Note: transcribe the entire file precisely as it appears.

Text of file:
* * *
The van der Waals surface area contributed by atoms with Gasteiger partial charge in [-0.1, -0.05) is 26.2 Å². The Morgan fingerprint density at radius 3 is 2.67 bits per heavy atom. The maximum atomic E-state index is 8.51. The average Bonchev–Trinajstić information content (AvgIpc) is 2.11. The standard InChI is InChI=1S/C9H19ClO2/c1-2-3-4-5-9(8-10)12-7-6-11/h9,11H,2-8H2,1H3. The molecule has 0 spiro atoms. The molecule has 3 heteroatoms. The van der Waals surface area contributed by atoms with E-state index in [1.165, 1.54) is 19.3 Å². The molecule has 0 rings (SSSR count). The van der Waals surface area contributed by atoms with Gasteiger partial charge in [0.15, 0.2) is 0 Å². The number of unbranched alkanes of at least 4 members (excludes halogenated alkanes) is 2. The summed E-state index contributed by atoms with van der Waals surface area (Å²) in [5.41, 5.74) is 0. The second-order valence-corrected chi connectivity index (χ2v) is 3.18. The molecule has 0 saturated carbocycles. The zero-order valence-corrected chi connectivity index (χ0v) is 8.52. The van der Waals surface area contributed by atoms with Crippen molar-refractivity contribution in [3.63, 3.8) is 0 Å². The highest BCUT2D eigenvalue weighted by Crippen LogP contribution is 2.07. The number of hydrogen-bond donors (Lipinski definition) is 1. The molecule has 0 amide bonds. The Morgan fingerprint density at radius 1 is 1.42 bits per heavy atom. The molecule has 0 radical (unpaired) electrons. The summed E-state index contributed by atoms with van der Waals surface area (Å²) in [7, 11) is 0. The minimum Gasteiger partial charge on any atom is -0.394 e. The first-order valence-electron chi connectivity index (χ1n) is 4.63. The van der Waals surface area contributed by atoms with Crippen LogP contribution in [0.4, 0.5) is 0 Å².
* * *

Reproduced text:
The van der Waals surface area contributed by atoms with Gasteiger partial charge in [-0.1, -0.05) is 26.2 Å². The Morgan fingerprint density at radius 3 is 2.67 bits per heavy atom. The maximum atomic E-state index is 8.51. The average Bonchev–Trinajstić information content (AvgIpc) is 2.11. The standard InChI is InChI=1S/C9H19ClO2/c1-2-3-4-5-9(8-10)12-7-6-11/h9,11H,2-8H2,1H3. The molecule has 0 spiro atoms. The molecule has 3 heteroatoms. The van der Waals surface area contributed by atoms with E-state index in [1.165, 1.54) is 19.3 Å². The molecule has 0 rings (SSSR count). The van der Waals surface area contributed by atoms with Gasteiger partial charge in [0.15, 0.2) is 0 Å². The number of unbranched alkanes of at least 4 members (excludes halogenated alkanes) is 2. The summed E-state index contributed by atoms with van der Waals surface area (Å²) in [5.41, 5.74) is 0. The second-order valence-corrected chi connectivity index (χ2v) is 3.18. The molecule has 0 saturated carbocycles. The zero-order valence-corrected chi connectivity index (χ0v) is 8.52. The van der Waals surface area contributed by atoms with Crippen molar-refractivity contribution in [3.63, 3.8) is 0 Å². The highest BCUT2D eigenvalue weighted by Crippen LogP contribution is 2.07. The number of hydrogen-bond donors (Lipinski definition) is 1. The molecule has 0 amide bonds. The Morgan fingerprint density at radius 1 is 1.42 bits per heavy atom. The molecule has 0 radical (unpaired) electrons. The summed E-state index contributed by atoms with van der Waals surface area (Å²) in [7, 11) is 0. The minimum Gasteiger partial charge on any atom is -0.394 e. The first-order valence-electron chi connectivity index (χ1n) is 4.63. The van der Waals surface area contributed by atoms with Crippen LogP contribution in [0.4, 0.5) is 0 Å².